Overload, sensitivities, or reactivity, to or with toxic environmental substances and chemicals can impair health or hinder recovery. These may be present in air, chemical fumes (perfumes, pesticides, industrial chemicals), soil contamination, or in use of certain pesticides or food additives. There is a growing concern about the use of genetically modified foods.  Visit American Academy of Environmental Medicine.

landscape, fullfilment, completion, wellbeingToxicity in the environment can include “toxic” or irritating relationships, excessive noise, intrusiveness, or disruptions by others as in your workplace or where you live.

Other toxic situations may be the lack of a quiet sleep or rest place, excessive electronic or radio-frequency disturbances and exposure (TV, radios, cell phones, microwave).

Consult with reliable sources of information and with an integrative health care provider who has expertise in the areas of environmental health.

  1. Recognize the importance of spirituality in your life.

Study, reflect and apply the wisdom from the great world spiritual, religious philosophies, and practices. Allow your personal faith to be an important part of your transformation into a more positive state of health, well-being, and illness recovery.

Water Lilly SpiritualityWhen stuck, for example, in states of depression or despondency — when traditional mental health service used alone have not helped — surrounding oneself with an inspirational support group can bring about a release from stifling patterns of personal thoughts and beliefs. Shifts can occur towards a better emotional and spiritual attunement and adjustment to life’s demands and conflicts.

Positive outcomes happen in many different types of religious or spiritually oriented support or practice groups. Finding healthy activities – that bring joy, purpose, fulfillment, meaning, and gratification to your daily lives – can open the doors of the spirit and promote health.

QUESTION – COMMENTS:

What would your first step be to improve your health or recovery?

Pondering a Pond, saltwater flotation

The Saltwater Flotation Experience

Pondering a Pond

Are you unhappy with the results of your current too narrow focused physical or mental health care program? The failure to resolve your problems or to get optimal results might be from a program that has a too narrow or conventional focus. Considering exploring some complementary or alternative options that may help or enlarge your current healthcare work. The goals of doing so would be for regaining optimal health and well-being. The following is an article, looking at one of the potentially beneficial interventions or therapies that could support you in reaching your health and wellness goals.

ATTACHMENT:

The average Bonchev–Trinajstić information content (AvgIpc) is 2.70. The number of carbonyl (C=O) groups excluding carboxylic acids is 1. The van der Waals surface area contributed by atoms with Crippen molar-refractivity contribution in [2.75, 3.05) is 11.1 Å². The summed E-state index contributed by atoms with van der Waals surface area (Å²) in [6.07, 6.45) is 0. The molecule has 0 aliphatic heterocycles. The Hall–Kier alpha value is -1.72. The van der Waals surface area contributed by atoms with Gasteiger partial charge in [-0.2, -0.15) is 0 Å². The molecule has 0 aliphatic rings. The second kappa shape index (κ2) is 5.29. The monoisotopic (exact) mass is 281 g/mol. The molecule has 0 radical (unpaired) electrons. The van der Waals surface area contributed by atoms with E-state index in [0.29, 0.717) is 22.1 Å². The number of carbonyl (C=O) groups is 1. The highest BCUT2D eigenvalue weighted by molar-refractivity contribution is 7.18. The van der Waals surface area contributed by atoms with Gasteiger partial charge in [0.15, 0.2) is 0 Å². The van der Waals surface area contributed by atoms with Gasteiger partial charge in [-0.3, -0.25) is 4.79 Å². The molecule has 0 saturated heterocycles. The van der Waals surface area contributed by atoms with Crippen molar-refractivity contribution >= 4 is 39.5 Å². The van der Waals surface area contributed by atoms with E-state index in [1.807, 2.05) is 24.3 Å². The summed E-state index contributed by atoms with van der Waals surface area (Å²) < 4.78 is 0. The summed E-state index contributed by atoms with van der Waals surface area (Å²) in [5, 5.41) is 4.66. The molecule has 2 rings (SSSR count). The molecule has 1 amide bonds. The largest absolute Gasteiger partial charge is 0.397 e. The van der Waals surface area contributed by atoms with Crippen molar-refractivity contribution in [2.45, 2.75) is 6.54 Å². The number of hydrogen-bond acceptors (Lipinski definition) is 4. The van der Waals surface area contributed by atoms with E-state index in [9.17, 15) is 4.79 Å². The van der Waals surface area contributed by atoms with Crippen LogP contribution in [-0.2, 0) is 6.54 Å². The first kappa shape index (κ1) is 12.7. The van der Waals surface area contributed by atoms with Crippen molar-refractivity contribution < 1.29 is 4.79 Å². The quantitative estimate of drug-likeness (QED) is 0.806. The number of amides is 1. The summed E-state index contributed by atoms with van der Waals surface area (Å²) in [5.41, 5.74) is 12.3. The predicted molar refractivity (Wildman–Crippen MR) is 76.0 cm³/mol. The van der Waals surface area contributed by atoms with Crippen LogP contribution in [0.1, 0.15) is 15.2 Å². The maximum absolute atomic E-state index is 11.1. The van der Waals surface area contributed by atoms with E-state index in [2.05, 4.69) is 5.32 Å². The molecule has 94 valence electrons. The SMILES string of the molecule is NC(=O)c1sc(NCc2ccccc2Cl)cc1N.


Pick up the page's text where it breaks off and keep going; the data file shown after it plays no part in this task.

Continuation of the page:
The Invitation for Saltwater Flotation

A friend and colleague invited me to experience saltwater flotation in his Asheville program called Still Point Wellness. “Still Point” not only has a saltwater flotation tank but highly skilled massage therapists, which includes Esalen Massage, yoga therapy, massage workshops and a Somatic Psychologist. I had experienced a saltwater flotation tank session many years ago when visiting a yoga retreat center earlier in my career as an integrative internist and psychiatrist. My memory of it was pleasant and very relaxing. I was eager to give it another try, especially with my interest in integrative strategies for health and well-being.

Over the years I have had rich experiences in many different integrative approaches to mind, body and spiritual therapies like yoga, meditation, and mindfulness. Water has always conveyed to me a meaning of cleansing, flow, flexibility, and consciousness. In Taoism – the Way – the represented symbol is water (see Existence – A Story, by David Hinton).  In yoga, both in prayer and song, the representation of consciousness is often the ocean. When I was nine years old and hospitalized with post-polio meningitis, I was treated with soaks in a hot tub and hyperthermia treatments (being wrapped in warm wet blankets). Years later, my father had come to visit after he had broken several ribs; he hadn’t slept well for weeks. When he rested on the waterbed I had at the time, his pain was relieved, and he slept like a “baby.” I was in the water a lot growing up as I had learned to swim with the “dead man’s float,” which is floating stretched out on my stomach. I even got to float in the Dead Sea during a visit to Israel.  I know now as an ardent swimmer that swimming is about being one with the water, learning the art of flow, technique, breath control, and streamlining. So, when I got the chance, I gladly accepted the invitation to return to a salt water float experience.